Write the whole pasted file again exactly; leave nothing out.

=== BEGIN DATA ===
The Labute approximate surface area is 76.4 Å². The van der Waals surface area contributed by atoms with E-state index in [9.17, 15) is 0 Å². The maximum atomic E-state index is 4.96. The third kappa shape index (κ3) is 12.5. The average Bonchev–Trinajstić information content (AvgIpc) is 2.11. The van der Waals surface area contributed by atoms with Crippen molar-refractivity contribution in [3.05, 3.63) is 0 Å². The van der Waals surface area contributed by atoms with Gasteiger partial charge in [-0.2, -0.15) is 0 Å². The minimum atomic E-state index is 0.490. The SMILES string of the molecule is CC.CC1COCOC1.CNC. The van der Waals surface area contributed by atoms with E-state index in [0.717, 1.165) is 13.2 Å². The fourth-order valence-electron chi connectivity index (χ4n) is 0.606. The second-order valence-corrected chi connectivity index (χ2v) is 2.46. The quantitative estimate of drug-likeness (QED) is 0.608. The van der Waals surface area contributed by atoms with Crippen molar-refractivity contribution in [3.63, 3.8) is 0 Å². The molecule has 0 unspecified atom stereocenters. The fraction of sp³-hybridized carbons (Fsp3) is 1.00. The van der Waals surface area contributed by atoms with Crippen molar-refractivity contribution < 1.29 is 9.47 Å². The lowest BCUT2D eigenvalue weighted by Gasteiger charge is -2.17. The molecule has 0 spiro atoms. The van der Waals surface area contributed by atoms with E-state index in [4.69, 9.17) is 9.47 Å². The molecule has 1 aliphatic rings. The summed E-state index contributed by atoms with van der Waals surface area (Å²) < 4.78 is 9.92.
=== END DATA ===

The Labute approximate surface area is 76.4 Å². The van der Waals surface area contributed by atoms with E-state index in [9.17, 15) is 0 Å². The maximum atomic E-state index is 4.96. The third kappa shape index (κ3) is 12.5. The average Bonchev–Trinajstić information content (AvgIpc) is 2.11. The van der Waals surface area contributed by atoms with Crippen molar-refractivity contribution in [3.05, 3.63) is 0 Å². The van der Waals surface area contributed by atoms with Gasteiger partial charge in [-0.2, -0.15) is 0 Å². The minimum atomic E-state index is 0.490. The SMILES string of the molecule is CC.CC1COCOC1.CNC. The van der Waals surface area contributed by atoms with E-state index in [0.717, 1.165) is 13.2 Å². The fourth-order valence-electron chi connectivity index (χ4n) is 0.606. The second-order valence-corrected chi connectivity index (χ2v) is 2.46. The quantitative estimate of drug-likeness (QED) is 0.608. The van der Waals surface area contributed by atoms with Crippen molar-refractivity contribution in [3.63, 3.8) is 0 Å². The molecule has 0 unspecified atom stereocenters. The fraction of sp³-hybridized carbons (Fsp3) is 1.00. The van der Waals surface area contributed by atoms with Crippen molar-refractivity contribution < 1.29 is 9.47 Å². The lowest BCUT2D eigenvalue weighted by Gasteiger charge is -2.17. The molecule has 0 spiro atoms. The van der Waals surface area contributed by atoms with E-state index in [4.69, 9.17) is 9.47 Å². The molecule has 1 aliphatic rings. The summed E-state index contributed by atoms with van der Waals surface area (Å²) < 4.78 is 9.92.